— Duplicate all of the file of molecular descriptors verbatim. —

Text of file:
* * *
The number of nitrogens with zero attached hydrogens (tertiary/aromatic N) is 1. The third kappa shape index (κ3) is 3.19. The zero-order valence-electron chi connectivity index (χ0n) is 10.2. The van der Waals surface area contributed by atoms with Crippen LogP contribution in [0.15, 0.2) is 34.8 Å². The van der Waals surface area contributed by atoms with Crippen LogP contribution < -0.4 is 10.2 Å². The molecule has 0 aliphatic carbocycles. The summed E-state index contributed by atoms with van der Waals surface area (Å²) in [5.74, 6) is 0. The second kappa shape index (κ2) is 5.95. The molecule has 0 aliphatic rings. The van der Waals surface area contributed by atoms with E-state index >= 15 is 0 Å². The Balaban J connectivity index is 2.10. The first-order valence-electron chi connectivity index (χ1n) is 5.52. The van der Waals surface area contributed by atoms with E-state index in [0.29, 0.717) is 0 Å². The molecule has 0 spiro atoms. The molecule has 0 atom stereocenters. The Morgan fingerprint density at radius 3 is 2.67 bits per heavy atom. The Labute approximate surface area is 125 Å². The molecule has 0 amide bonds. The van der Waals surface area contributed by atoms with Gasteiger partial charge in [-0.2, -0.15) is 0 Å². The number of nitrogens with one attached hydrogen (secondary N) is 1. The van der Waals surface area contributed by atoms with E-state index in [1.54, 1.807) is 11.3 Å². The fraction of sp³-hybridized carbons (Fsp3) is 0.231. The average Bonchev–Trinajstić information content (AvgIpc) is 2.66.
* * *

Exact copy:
The number of nitrogens with zero attached hydrogens (tertiary/aromatic N) is 1. The third kappa shape index (κ3) is 3.19. The zero-order valence-electron chi connectivity index (χ0n) is 10.2. The van der Waals surface area contributed by atoms with Crippen LogP contribution in [0.15, 0.2) is 34.8 Å². The van der Waals surface area contributed by atoms with Crippen LogP contribution < -0.4 is 10.2 Å². The molecule has 0 aliphatic carbocycles. The summed E-state index contributed by atoms with van der Waals surface area (Å²) in [5.74, 6) is 0. The second kappa shape index (κ2) is 5.95. The molecule has 0 aliphatic rings. The van der Waals surface area contributed by atoms with E-state index >= 15 is 0 Å². The Balaban J connectivity index is 2.10. The first-order valence-electron chi connectivity index (χ1n) is 5.52. The van der Waals surface area contributed by atoms with E-state index in [0.29, 0.717) is 0 Å². The molecule has 0 spiro atoms. The molecule has 0 atom stereocenters. The Morgan fingerprint density at radius 3 is 2.67 bits per heavy atom. The Labute approximate surface area is 125 Å². The molecule has 0 amide bonds. The van der Waals surface area contributed by atoms with Gasteiger partial charge in [-0.2, -0.15) is 0 Å². The number of nitrogens with one attached hydrogen (secondary N) is 1. The van der Waals surface area contributed by atoms with E-state index in [1.54, 1.807) is 11.3 Å². The fraction of sp³-hybridized carbons (Fsp3) is 0.231. The average Bonchev–Trinajstić information content (AvgIpc) is 2.66.